While small-cap stocks, such as Invigor Group Limited (ASX:IVO) with its market cap of AU$8.76M, are popular for their explosive growth, investors should also be aware of their balance sheet to judge whether the company can survive a downturn. Companies operating in the Internet industry, in particular ones that run negative earnings, are inclined towards being higher risk. Evaluating financial health as part of your investment thesis is crucial. Here are few basic financial health checks you should consider before taking the plunge. Nevertheless, given that I have not delve into the company-specifics, I recommend you dig deeper yourself into IVO here.
Does IVO generate an acceptable amount of cash through operations?
Over the past year, IVO has ramped up its debt from AU$7.60M to AU$11.12M , which comprises of short- and long-term debt. With this growth in debt, IVO’s cash and short-term investments stands at AU$511.00K for investing into the business. Moving onto cash from operations, its operating cash flow is not yet significant enough to calculate a meaningful cash-to-debt ratio, indicating that operational efficiency is something we’d need to take a look at. For this article’s sake, I won’t be looking at this today, but you can examine some of IVO’s operating efficiency ratios such as ROA here.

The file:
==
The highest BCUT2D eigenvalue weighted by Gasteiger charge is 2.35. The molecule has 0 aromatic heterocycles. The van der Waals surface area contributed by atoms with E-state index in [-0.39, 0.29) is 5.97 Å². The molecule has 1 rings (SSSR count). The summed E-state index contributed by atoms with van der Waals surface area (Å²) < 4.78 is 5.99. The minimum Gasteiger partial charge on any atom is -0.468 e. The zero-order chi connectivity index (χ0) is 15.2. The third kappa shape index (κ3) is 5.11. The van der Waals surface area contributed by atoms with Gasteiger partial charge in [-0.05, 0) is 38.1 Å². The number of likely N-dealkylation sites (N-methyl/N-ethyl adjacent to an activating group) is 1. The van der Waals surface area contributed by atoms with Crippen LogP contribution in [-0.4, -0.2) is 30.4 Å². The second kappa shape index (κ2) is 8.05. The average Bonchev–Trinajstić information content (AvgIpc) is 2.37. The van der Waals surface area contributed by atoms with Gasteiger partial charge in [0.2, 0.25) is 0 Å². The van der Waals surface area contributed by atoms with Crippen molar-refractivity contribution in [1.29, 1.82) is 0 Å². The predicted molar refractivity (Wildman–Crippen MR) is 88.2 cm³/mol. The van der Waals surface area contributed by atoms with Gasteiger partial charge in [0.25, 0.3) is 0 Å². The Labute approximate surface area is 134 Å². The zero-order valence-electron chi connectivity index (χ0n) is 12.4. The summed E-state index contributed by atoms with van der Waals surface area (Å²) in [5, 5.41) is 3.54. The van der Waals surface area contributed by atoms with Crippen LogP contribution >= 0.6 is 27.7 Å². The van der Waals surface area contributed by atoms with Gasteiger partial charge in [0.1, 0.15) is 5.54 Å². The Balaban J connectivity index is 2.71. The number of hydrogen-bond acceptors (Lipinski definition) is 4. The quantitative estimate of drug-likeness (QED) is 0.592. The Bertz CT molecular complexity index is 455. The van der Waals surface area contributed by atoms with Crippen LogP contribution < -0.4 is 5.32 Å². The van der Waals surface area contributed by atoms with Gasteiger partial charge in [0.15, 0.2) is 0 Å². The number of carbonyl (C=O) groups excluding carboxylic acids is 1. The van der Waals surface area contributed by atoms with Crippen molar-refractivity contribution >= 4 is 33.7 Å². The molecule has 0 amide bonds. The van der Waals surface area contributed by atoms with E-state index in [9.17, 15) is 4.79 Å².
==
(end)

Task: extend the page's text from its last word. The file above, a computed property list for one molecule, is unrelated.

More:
Can IVO meet its short-term obligations with the cash in hand?
With current liabilities at AU$11.59M, it appears that the company has not been able to meet these commitments with a current assets level of AU$2.46M, leading to a 0.21x current account ratio. which is under the appropriate industry ratio of 3x.
Can IVO service its debt comfortably?Since total debt levels have outpaced equities, IVO is a highly leveraged company. This is not unusual for small-caps as debt tends to be a cheaper and faster source of funding for some businesses. Though, since IVO is currently loss-making, there’s a question of sustainability of its current operations. Running high debt, while not yet making money, can be risky in unexpected downturns as liquidity may dry up, making it hard to operate.
IVO’s high debt level indicates room for improvement. Furthermore, its cash flow coverage of less than a quarter of debt means that operating efficiency could also be an issue. In addition to this, its low liquidity raises concerns over whether current asset management practices are properly implemented for the small-cap. I admit this is a fairly basic analysis for IVO’s financial health. Other important fundamentals need to be considered alongside. I suggest you continue to research Invigor Group to get a better picture of the stock by looking at:
- Historical Performance: What has IVO’s returns been like over the past? Go into more detail in the past track record analysis and take a look at the free visual representations of our analysis for more clarity.
- Other High-Performing Stocks: Are there other stocks that provide better prospects with proven track records? Explore our free list of these great stocks here.